Fifty years since his death, we remain in Faulkner’s shadow.
Jul 23, 2012, Vol. 17, No. 42 • By EDWIN M. YODER JR.
Faulkner is frequently viewed as a Southern gothic or romantic regionalist. Those trace elements exist in his stories, but do not define them. Faulkner created a mythic county called Yoknapatawpha and peopled it with characters rich and poor, virtuous and vicious, established and parvenu, drawn from both observation and imagination. In Faulkner’s world, as in all settled societies, castes and locales differ—Jefferson, the county seat (based on Oxford, Mississippi), from Frenchman’s Bend, an outlying rural community. The Compsons, principal family of The Sound and the Fury, are from the top drawer of the planter gentry, while the Snopeses, whose story opens with The Hamlet, are a byword for scheming “white trash.”
But Faulkner’s people aren’t predictable, and he doesn’t hesitate to show that Jason Compson, Benjy’s sneering brother, is as mean, dishonest, and calculating as any Snopes, while certain latter-day members of the Snopes tribe achieve a measure of bourgeois respectability, even as bankers. For Faulkner, virtue lies not in superficial marks of rank, race, or origin, but in the capacity to observe a code of honor, marked by pride, compassion, and pity.
His stories and novels are set in a sometimes surreal, natural world of the Delta, and the hills and bottomlands. He was a lifelong outdoorsman, hunter, horseman, and gentleman farmer. But as Cleanth Brooks has observed, Faulkner is no Rousseauist, idealizing nature and identifying instinct with innocence. In his stories, nature is latent with menace and violence, vengeance and dark comedy. An exploitative view of the wilderness intimates evil; for man owes respect to the land, whose possession is a trust. Ownership is a kind of human delusion, related to the evil of slavery, the primal curse which must be expiated.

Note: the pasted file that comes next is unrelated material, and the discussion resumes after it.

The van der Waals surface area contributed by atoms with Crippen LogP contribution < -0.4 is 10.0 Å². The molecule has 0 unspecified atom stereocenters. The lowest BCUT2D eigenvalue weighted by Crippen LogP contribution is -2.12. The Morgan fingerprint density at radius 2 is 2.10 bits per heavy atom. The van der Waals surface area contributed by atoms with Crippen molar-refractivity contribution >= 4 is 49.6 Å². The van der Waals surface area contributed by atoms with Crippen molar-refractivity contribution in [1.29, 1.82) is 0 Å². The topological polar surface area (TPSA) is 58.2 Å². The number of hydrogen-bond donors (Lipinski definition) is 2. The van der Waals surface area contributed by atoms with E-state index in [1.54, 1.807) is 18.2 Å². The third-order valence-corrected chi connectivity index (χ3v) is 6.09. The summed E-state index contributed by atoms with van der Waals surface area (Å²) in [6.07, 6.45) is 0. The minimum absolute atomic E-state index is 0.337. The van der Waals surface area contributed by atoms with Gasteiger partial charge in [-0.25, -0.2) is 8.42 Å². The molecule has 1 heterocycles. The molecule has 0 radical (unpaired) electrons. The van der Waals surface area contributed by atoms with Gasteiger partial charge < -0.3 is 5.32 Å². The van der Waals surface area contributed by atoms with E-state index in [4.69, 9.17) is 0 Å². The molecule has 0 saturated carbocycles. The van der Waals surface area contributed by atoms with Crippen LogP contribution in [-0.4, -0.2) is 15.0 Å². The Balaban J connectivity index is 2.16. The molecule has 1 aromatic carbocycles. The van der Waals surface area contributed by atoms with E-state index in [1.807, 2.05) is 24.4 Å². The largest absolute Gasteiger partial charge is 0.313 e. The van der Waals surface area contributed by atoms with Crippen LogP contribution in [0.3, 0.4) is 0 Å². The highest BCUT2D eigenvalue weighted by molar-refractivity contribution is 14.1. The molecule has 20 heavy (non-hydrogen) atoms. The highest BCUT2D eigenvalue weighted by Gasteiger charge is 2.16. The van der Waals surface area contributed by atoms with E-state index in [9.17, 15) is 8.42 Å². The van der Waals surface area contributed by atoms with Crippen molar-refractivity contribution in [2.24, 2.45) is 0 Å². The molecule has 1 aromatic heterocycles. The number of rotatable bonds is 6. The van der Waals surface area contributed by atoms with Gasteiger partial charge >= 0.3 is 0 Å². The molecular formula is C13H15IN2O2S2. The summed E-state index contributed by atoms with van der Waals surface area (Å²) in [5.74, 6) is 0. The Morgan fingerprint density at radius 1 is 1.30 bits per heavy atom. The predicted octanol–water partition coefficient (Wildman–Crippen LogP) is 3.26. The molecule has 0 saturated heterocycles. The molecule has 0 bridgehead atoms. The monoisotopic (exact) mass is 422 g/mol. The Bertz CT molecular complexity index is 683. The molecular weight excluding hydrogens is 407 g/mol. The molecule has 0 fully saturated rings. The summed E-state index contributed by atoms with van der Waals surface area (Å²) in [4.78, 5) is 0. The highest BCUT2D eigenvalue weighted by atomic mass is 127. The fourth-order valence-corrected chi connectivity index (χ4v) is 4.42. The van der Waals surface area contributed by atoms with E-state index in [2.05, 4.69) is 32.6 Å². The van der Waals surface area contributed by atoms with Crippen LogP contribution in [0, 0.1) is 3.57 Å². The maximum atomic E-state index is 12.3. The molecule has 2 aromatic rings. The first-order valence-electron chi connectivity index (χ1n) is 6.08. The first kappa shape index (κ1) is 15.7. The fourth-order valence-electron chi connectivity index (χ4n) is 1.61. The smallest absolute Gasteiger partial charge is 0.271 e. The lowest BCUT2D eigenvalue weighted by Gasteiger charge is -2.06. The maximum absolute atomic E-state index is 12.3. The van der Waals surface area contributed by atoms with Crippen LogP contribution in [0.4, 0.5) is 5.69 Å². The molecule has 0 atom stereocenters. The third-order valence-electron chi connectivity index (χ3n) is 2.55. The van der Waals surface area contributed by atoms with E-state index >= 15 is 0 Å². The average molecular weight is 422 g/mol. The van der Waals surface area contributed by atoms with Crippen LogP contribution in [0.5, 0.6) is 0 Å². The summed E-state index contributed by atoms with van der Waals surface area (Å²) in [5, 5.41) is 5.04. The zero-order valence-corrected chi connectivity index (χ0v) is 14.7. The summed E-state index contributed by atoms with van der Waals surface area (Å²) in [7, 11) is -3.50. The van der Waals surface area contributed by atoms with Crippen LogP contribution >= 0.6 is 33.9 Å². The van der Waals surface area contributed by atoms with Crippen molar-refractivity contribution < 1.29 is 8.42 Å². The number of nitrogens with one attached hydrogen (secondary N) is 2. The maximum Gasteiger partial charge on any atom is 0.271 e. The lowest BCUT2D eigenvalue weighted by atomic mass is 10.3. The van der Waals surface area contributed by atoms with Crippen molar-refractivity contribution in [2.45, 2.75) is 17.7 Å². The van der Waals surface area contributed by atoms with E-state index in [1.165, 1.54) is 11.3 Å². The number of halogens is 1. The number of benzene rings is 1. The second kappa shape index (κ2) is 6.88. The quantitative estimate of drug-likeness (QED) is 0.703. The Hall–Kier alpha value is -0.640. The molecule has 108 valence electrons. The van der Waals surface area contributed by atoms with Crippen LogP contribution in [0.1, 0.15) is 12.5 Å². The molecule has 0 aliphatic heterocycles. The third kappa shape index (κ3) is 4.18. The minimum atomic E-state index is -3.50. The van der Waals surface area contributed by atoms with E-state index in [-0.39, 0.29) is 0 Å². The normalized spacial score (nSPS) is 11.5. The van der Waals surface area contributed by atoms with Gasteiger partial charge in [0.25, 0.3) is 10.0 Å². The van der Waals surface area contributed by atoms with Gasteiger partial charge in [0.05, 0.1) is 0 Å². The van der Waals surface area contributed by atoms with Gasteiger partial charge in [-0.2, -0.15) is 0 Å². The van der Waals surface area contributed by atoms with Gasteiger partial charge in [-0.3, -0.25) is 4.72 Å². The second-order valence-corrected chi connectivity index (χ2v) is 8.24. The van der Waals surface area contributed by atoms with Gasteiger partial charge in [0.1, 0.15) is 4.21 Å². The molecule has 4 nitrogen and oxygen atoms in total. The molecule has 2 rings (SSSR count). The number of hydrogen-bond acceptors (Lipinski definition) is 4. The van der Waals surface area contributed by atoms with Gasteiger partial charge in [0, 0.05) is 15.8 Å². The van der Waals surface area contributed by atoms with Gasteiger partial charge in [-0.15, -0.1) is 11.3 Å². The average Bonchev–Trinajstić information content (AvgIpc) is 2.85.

These themes are not political: The power of the natural world goes behind and beyond civic structures. Faulkner’s animals, wild or domestic,
These horses are not drawn from life; they are not the horses of George Stubbs. They are impressionist animals and would be at home in a painting by Renoir.
Finally, as for the narrative tricks that trouble so many novice readers, there is this to be said: Faulkner is a ventriloquist who projects an inventive authorial voice through various channels. Benjy, the idiot, is one—but there are others. There is the agitated brooding of Quentin Compson, who is driven mad by his obsession with the family decline, and who finally drowns himself in far-off Cambridge, Massachusetts. These technical ingenuities are keys to the deeper pleasures of Faulkner’s work. His ear for the registers of human speech is unrivaled in American fiction, tuned to the Southern tradition of bardic storytelling.
At least since the English critic Percy Lubbock wrote his seminal study The Craft of Fiction (1921), it has been conceded that the novel has the same potential for high art as older forms of epic and drama. By study and the force of his genius, Faulkner grasped its potential and, in a burst of brilliant productivity between the late 1920s and the mid-1930s, made himself a major voice of the modernist movement. We do well to discount the superstition (including his own mischievous statements) that he was a bumpkin who stumbled into the writing trade. The most notorious tease is his preface to the 1935 Modern Library edition of Sanctuary:
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